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Census Reveals Huge Racial Gap Between Boomers and Millennials

By Jake Beardslee · August 8, 2023

In brief…

  • New census data shows America's population is rapidly aging as the large baby boomer cohort moves into its golden years.
  • Census data also reveals increasing racial diversity among younger generations, with declines in white populations under age 55 as diversity rises.
  • This growing generational divide between a predominantly white older population and more diverse youth and working-age groups creates major social and political challenges for the nation.
  • By 2045, the percentage of non-Hispanic white individuals in the United States is projected to dip below the 50% threshold.
New census data reveals an America with a predominantly white senior deographic while its youth and working-age populations grow increasingly diverse.  Ro Khanna/Wikimedia

Fresh data from the 2020 census spotlights a rapidly aging America, driven by the graying of the massive baby boomer cohort. According to the Census Bureau, the population aged 65 and over saw historic growth over the past decade, expanding by more than 15 million people since 2010 - the fastest rate since the late 1800s. The senior surge reflects the inevitable progression of the boomer generation into their golden years.

However, the census data also shows that the younger population is much more racially diverse than older age groups - due , in part, to higher immigration in recent decades. The number of white Americans decreased in age groups under 55 years old, even as older white age groups grew as a result of the aging of baby boomers.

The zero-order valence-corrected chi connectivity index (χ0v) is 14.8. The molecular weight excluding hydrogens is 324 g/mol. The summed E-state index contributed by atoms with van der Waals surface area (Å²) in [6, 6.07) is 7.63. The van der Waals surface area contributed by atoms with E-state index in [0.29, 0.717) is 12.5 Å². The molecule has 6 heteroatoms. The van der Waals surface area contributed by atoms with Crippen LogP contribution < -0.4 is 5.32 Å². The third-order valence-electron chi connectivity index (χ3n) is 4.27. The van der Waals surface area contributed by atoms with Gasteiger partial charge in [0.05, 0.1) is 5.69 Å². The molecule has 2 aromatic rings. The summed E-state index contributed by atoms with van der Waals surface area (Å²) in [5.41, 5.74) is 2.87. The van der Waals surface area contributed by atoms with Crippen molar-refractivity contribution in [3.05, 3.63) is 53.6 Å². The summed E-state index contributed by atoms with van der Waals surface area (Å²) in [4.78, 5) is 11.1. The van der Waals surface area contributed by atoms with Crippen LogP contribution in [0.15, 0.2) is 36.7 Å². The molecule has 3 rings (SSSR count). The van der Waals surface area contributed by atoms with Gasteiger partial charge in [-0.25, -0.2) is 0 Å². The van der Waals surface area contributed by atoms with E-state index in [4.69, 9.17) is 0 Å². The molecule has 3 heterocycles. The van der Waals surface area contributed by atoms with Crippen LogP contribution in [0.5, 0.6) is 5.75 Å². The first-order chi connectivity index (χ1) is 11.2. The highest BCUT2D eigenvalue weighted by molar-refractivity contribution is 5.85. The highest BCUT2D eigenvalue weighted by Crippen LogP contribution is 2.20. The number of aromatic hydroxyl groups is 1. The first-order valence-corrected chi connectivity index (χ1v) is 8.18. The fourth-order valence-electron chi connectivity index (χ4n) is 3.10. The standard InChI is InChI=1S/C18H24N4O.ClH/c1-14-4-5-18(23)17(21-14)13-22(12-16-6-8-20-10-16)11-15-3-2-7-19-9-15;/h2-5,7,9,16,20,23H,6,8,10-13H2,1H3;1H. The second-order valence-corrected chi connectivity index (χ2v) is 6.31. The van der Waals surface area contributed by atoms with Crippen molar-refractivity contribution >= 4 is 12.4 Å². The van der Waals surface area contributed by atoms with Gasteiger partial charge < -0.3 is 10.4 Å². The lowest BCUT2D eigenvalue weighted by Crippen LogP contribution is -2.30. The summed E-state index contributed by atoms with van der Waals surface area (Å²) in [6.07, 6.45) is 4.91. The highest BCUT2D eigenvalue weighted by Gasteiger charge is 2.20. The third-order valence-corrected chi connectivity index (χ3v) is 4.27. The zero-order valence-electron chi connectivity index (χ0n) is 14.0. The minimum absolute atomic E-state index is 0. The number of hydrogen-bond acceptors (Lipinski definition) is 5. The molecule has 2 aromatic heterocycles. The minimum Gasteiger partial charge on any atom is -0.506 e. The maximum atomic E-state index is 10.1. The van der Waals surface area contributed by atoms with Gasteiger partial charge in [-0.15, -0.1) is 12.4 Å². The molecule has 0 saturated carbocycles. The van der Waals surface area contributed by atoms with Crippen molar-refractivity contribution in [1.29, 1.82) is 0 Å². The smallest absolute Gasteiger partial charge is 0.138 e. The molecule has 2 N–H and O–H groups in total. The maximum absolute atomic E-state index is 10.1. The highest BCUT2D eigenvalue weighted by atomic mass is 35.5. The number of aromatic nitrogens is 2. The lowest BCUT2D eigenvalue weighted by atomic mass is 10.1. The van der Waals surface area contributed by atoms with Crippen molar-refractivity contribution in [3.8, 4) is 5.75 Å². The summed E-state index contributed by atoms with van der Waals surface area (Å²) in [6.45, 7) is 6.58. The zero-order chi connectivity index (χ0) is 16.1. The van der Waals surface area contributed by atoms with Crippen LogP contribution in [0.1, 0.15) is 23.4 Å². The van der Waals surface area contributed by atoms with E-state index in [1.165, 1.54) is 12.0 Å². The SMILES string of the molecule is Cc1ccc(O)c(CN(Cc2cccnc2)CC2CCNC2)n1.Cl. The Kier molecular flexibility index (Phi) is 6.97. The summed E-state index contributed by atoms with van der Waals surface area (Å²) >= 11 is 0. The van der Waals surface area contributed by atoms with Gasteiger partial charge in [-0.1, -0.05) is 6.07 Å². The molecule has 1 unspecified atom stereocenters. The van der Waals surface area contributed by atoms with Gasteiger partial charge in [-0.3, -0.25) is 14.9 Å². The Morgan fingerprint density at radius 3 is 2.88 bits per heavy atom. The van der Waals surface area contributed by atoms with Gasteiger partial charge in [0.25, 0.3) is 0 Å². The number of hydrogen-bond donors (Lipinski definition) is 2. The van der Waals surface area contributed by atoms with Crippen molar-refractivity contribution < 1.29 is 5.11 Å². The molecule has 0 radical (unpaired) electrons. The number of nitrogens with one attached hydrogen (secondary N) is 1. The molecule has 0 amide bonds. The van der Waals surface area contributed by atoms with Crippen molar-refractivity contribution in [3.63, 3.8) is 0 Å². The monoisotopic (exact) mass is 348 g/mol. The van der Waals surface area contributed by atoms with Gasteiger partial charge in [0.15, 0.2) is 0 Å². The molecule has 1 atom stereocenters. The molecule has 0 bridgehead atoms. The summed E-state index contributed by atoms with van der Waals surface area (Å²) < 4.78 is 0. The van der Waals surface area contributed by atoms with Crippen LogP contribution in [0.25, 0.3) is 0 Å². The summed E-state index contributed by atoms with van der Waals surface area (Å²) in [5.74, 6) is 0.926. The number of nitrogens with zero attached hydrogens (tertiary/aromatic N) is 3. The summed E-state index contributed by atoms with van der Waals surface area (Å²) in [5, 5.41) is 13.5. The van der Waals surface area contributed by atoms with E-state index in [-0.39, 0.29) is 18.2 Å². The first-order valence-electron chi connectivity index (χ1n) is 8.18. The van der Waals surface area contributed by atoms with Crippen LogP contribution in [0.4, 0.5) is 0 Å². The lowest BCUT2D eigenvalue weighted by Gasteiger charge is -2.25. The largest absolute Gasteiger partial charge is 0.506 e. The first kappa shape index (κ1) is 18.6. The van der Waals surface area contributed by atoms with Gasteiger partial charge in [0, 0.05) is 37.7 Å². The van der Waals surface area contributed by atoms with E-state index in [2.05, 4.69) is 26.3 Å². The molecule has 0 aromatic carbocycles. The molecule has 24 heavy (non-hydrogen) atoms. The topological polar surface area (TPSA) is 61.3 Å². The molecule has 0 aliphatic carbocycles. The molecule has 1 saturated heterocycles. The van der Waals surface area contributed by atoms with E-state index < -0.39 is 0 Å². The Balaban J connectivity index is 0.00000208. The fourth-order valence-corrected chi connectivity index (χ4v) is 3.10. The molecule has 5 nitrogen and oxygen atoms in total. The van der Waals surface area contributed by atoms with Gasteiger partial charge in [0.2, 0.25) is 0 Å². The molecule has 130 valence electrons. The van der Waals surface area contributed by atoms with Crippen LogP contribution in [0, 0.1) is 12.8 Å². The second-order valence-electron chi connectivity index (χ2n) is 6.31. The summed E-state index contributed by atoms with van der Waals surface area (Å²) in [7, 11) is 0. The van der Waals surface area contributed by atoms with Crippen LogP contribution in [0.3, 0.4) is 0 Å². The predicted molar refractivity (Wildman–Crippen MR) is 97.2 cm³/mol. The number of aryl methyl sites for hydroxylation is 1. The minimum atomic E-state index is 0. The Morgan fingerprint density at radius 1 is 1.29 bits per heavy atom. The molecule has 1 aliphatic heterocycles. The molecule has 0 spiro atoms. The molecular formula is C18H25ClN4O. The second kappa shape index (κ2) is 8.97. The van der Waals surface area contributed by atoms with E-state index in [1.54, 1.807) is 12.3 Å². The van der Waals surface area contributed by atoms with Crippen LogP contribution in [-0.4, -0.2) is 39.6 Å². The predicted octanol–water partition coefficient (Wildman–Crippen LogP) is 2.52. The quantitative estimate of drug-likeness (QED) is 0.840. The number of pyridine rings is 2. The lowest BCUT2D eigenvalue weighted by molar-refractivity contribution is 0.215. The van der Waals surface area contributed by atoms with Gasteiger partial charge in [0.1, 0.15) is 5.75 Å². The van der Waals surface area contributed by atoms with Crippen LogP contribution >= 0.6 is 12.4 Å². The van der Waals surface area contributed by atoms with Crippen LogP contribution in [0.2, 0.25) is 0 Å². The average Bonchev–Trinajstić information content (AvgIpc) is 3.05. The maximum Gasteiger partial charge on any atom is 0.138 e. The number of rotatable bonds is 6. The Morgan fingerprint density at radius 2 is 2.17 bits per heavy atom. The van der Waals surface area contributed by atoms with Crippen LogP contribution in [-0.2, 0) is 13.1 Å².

The census data reveals sizable racial divides between older and younger populations across much of the U.S. Arizona has the biggest gap, with a nearly 41 percentage point difference between the white share of seniors versus youth. Other states such as Florida, California and Texas also exhibit large divides in the racial makeup of their older and younger residents. Substantial generational racial disparities also exist in many other parts of the nation. Experts believe the wide racial divide between older and younger generations is likely reflected in how the public views issues such as affirmative action and race education in schools.

More broadly, the latest census data indicates that Generation Z will constitute the final cohort of Americans predominantly comprised of a white majority. This demographic transition commenced with Generation Alpha, encompassing those born approximately from 2010 onwards, where the so-called “majority-minority” phenomenon made its debut.

By the year 2045, the percentage of non-Hispanic white individuals in the U.S. is projected to dip below the 50% threshold as a proportion of the total population, marking a pivotal milestone in the nation’s social and demographic evolution.